Washington Needs to Do a Better Job Explaining Its War on al-Qaeda to the American People

A few days ago, the New York Times published a report, based on hundreds of documents obtained through the Freedom of Information Act, detailing civilian casualties from U.S. drone and missile strikes in Syria, Iraq, and Afghanistan. Writing shortly before Times’s report appeared, Thomas Joscelyn addressed the case of a December 3 drone attack in Syria on a man in motorcycle; a family of six that happened to be driving by were injured along with the target. The problem, in Joscelyn’s evaluation, isn’t just one of intelligence and targeting, but also of messaging:

The U.S. military has hunted senior al-Qaeda personnel in Syria for years, but often provides few details concerning those targeted. This is a problem. Civilians are being killed in U.S. drone strikes in Syria and elsewhere, but the U.S. government often does not provide clear justifications for those bombings in the first place. Sometimes it is clear why an al-Qaeda figure was targeted. On other occasions, however, it isn’t obvious at all.

The December 3 air strike is a case in point. During a press briefing on December 6, the Pentagon spokesperson John Kirby explained that the target was a man known as Musab Kinan and he was “a senior leader with Hurras al-Din, which is an al-Qaeda affiliated group.”

Hurras al-Din (HAD), meaning the “Guardians of Religion,” is indeed an al-Qaeda group. HAD openly signals its loyalty to al-Qaeda’s top men in its media and messaging. And while Kinan was an obscure figure and previously unknown to the public, other HAD leaders are well-known al-Qaeda veterans. . . . HAD is thought to have a few thousand members in Syria.

Why did Kinan command the U.S. government’s attention? We don’t know. Beyond his alleged role within HAD, the U.S. military hasn’t offered any details concerning his activities. Did he specifically threaten the U.S. or American interests in some fashion? Again, we don’t know. And this isn’t the first time the U.S. has offered little information about a target in Syria or elsewhere. The U.S. government does an exceptionally poor job of explaining al-Qaeda to the public.

Create a free account to continue reading

Welcome to Mosaic

Create a free account to continue reading and you'll get two months of unlimited access to the best in Jewish thought, culture, and politics

Register

Create a free account to continue reading

Welcome to Mosaic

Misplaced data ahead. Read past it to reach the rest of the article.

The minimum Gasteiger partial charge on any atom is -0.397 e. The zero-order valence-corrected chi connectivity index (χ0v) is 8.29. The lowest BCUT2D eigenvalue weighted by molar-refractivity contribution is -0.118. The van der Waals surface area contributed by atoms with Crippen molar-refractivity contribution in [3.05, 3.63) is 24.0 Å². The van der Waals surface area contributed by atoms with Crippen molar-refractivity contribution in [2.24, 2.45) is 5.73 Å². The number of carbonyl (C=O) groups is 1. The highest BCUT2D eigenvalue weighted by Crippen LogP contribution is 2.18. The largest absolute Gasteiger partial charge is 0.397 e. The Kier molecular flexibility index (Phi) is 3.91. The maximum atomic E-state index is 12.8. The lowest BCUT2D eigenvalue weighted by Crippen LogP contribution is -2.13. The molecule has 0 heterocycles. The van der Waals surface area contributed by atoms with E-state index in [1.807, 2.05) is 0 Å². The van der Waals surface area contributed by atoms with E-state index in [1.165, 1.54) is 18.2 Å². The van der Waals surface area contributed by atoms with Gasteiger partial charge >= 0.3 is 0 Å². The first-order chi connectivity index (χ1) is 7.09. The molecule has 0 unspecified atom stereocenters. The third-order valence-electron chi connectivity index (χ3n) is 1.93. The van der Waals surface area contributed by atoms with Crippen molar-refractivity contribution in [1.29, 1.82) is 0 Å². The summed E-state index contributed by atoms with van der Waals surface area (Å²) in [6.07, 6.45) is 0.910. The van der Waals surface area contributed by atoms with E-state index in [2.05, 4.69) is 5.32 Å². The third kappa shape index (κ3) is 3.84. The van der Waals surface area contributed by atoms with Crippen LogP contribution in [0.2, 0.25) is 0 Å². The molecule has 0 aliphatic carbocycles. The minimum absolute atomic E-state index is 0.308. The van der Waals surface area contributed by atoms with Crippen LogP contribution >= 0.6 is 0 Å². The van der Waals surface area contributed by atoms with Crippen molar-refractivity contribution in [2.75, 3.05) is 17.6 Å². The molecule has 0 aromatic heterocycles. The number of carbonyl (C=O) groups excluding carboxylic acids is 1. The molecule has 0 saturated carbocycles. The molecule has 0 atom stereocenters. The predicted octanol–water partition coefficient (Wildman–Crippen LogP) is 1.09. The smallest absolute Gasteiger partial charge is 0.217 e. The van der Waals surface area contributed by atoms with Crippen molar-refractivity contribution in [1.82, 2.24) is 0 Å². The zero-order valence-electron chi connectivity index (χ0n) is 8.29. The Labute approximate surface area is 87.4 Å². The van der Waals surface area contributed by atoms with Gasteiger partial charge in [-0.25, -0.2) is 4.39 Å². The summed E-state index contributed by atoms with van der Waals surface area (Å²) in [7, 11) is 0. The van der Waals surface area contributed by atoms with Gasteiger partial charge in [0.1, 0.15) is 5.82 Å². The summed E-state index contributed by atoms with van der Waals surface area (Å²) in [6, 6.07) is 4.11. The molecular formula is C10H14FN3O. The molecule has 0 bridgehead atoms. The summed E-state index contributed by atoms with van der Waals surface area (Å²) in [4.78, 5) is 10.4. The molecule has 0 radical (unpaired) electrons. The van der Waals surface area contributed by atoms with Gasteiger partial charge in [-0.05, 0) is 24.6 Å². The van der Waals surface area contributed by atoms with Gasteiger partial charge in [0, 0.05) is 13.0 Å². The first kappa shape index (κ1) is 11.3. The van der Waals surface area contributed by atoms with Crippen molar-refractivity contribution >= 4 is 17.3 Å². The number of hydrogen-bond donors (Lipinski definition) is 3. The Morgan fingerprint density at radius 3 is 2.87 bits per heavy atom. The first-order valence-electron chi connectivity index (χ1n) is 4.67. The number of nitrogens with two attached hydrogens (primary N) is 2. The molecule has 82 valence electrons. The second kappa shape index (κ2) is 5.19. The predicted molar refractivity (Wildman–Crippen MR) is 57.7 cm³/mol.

Create a free account to continue reading and you'll get two months of unlimited access to the best in Jewish thought, culture, and politics

Register

Read more at FDD

More about: Al Qaeda, U.S. Foreign policy, War on Terror

The New Iran Deal Will Reward Terrorism, Help Russia, and Get Nothing in Return

After many months of negotiations, Washington and Tehran—thanks to Russian mediation—appear close to renewing the 2015 agreement concerning the Iranian nuclear program. Richard Goldberg comments:

Under a new deal, Iran would receive $275 billion of sanctions relief in the first year and $1 trillion by 2030. [Moreover], Tehran would face no changes in the old deal’s sunset clauses—that is, expiration dates on key restrictions—and would be allowed to keep its newly deployed arsenal of advanced uranium centrifuges in storage, guaranteeing the regime the ability to cross the nuclear threshold at any time of its choosing. . . . And worst of all, Iran would win all these concessions while actively plotting to assassinate former U.S. officials like John Bolton, Mike Pompeo, and [his] adviser Brian Hook, and trying to kidnap and kill the Iranian-American journalist Masih Alinejad on U.S. soil.

Moscow, meanwhile, would receive billions of dollars to construct additional nuclear power plants in Iran, and potentially more for storage of nuclear material. . . . Following a visit by the Russian president Vladimir Putin to Tehran last month, Iran reportedly started transferring armed drones for Russian use against Ukraine. On Tuesday, Putin launched an Iranian satellite into orbit reportedly on the condition that Moscow can task it to support Russian operations in Ukraine.

With American and European sanctions on Russia escalating, particularly with respect to Russian energy sales, Putin may finally see net value in the U.S. lifting of sanctions on Iran’s financial and commercial sectors. While the return of Iranian crude to the global market could lead to a modest reduction in oil prices, thereby reducing Putin’s revenue, Russia may be able to head off U.S. secondary sanctions by routing key transactions through Tehran. After all, what would the Biden administration do if Iran allowed Russia to use its major banks and companies to bypass Western sanctions?

Create a free account to continue reading

Welcome to Mosaic

Create a free account to continue reading and you'll get two months of unlimited access to the best in Jewish thought, culture, and politics

Register

Create a free account to continue reading

Welcome to Mosaic

Create a free account to continue reading and you'll get two months of unlimited access to the best in Jewish thought, culture, and politics

Register

Read more at Dispatch

More about: Iran nuclear deal, Russia, U.S. Foreign policy